Close up of the installed trim and the vinyl floor

Close up of the installed trim.

Side entrance showing the vinyl floor with finished trim

Side entrance with finished trim.

Any of the large gaps around the edges of the floor were filled with Great Stuff spray foam.

Spray foam

We filled the larger gaps between the floor and the van walls with spray foam.

Applying white caulk

White caulk was used to seal the edges of the floor.

Finished edge with white caulk

Finished edge after applying white caulk.

Rear view of vinyl floor

View from the rear of finished vinyl floor.

Side view of vinyl floor

View from the side of finished vinyl floor.

25 Comments

  1. Reply
    Claudia May 29, 2016

    Looks super nice, you guys did a neat, professional job. The video was exciting to watch.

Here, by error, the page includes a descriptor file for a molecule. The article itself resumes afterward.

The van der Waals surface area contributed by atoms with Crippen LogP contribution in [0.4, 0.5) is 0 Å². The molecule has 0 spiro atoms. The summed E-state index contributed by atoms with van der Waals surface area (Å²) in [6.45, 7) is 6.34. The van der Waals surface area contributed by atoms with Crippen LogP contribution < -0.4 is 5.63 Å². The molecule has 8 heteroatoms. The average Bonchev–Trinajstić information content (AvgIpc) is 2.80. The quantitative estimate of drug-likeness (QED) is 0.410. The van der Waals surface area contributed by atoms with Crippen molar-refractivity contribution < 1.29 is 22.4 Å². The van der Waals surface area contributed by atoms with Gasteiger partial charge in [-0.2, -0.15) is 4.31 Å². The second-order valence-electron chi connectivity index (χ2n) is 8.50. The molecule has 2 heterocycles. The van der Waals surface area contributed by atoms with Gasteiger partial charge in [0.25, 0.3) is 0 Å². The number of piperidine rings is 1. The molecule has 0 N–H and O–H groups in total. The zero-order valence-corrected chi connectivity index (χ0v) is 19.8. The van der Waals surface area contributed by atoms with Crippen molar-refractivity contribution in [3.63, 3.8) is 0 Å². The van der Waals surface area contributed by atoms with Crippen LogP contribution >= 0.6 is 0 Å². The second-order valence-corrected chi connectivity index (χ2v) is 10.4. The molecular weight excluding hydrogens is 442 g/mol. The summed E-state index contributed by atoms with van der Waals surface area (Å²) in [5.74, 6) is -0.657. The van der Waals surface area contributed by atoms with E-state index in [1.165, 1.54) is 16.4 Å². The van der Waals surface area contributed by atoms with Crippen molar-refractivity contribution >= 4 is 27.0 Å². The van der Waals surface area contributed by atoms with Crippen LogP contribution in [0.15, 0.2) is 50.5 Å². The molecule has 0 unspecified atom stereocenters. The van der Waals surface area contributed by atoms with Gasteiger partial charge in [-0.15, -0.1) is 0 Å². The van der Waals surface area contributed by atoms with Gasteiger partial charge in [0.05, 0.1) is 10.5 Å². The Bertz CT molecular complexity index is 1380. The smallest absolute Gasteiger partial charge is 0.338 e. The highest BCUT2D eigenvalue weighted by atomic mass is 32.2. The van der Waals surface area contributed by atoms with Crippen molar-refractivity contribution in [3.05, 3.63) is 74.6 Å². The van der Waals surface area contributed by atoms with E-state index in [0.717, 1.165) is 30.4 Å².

2. Reply
    Sam May 29, 2016

    This is a fantastic reference. I’m just starting to think about how to set my SWB van up, and had been assuming I’d need to drill through the floor of the van. I love that the plywood gives you a solid foundation to add to. The end result looks great. Thank you for the (very) detailed pictures and video.

    • Reply
      Matt May 29, 2016

      Anytime I can avoid putting another hole in the van I will. So far it feels pretty strong. I’m happy with the results.

  3. Reply

    […] CA Posts: 209 Mentioned: 1 Post(s) Tagged: 0 Thread(s) Quoted: 77 Post(s) Nice work! We went with strips of wood in the valleys. Crazy how many different ways there are to build out an RV van. 2016 350 HD SRW […]

  4. Reply

    […] Moreys In Transit: How-To Install A Vinyl Floor […]

  5. Reply
    David Michael August 9, 2016

    Great work on photos and videos. Very professional job on the floor. Bravo! Thanks for sharing.

  6. Reply
    Steve Edsall February 8, 2017